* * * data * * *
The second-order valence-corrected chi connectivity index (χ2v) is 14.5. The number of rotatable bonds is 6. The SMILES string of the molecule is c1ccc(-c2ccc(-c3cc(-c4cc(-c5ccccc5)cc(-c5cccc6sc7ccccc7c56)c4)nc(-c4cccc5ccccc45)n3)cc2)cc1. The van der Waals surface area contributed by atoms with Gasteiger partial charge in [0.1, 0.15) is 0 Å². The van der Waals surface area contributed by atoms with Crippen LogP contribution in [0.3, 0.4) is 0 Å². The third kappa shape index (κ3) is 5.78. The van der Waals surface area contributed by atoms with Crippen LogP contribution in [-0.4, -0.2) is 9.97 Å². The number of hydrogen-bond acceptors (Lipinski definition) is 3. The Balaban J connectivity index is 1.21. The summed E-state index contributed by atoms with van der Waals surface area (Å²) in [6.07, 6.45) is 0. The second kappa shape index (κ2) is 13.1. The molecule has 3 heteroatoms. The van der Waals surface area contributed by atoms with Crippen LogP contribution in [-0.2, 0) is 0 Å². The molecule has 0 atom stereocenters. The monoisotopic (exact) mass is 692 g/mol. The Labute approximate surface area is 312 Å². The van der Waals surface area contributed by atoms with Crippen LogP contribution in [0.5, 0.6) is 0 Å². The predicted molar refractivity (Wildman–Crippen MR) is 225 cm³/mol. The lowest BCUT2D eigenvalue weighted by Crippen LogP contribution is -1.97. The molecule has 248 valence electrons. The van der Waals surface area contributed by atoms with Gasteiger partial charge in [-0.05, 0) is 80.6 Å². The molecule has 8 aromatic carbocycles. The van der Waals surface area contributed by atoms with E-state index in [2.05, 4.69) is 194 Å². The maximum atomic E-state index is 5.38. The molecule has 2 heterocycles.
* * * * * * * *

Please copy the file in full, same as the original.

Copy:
The second-order valence-corrected chi connectivity index (χ2v) is 14.5. The number of rotatable bonds is 6. The SMILES string of the molecule is c1ccc(-c2ccc(-c3cc(-c4cc(-c5ccccc5)cc(-c5cccc6sc7ccccc7c56)c4)nc(-c4cccc5ccccc45)n3)cc2)cc1. The van der Waals surface area contributed by atoms with Gasteiger partial charge in [0.1, 0.15) is 0 Å². The van der Waals surface area contributed by atoms with Crippen LogP contribution in [0.3, 0.4) is 0 Å². The third kappa shape index (κ3) is 5.78. The van der Waals surface area contributed by atoms with Crippen LogP contribution in [-0.4, -0.2) is 9.97 Å². The number of hydrogen-bond acceptors (Lipinski definition) is 3. The Balaban J connectivity index is 1.21. The summed E-state index contributed by atoms with van der Waals surface area (Å²) in [6.07, 6.45) is 0. The second kappa shape index (κ2) is 13.1. The molecule has 3 heteroatoms. The van der Waals surface area contributed by atoms with Crippen LogP contribution in [-0.2, 0) is 0 Å². The molecule has 0 atom stereocenters. The monoisotopic (exact) mass is 692 g/mol. The Labute approximate surface area is 312 Å². The van der Waals surface area contributed by atoms with Crippen LogP contribution in [0.5, 0.6) is 0 Å². The predicted molar refractivity (Wildman–Crippen MR) is 225 cm³/mol. The lowest BCUT2D eigenvalue weighted by Crippen LogP contribution is -1.97. The molecule has 248 valence electrons. The van der Waals surface area contributed by atoms with Gasteiger partial charge in [-0.05, 0) is 80.6 Å². The molecule has 8 aromatic carbocycles. The van der Waals surface area contributed by atoms with E-state index in [2.05, 4.69) is 194 Å². The maximum atomic E-state index is 5.38. The molecule has 2 heterocycles.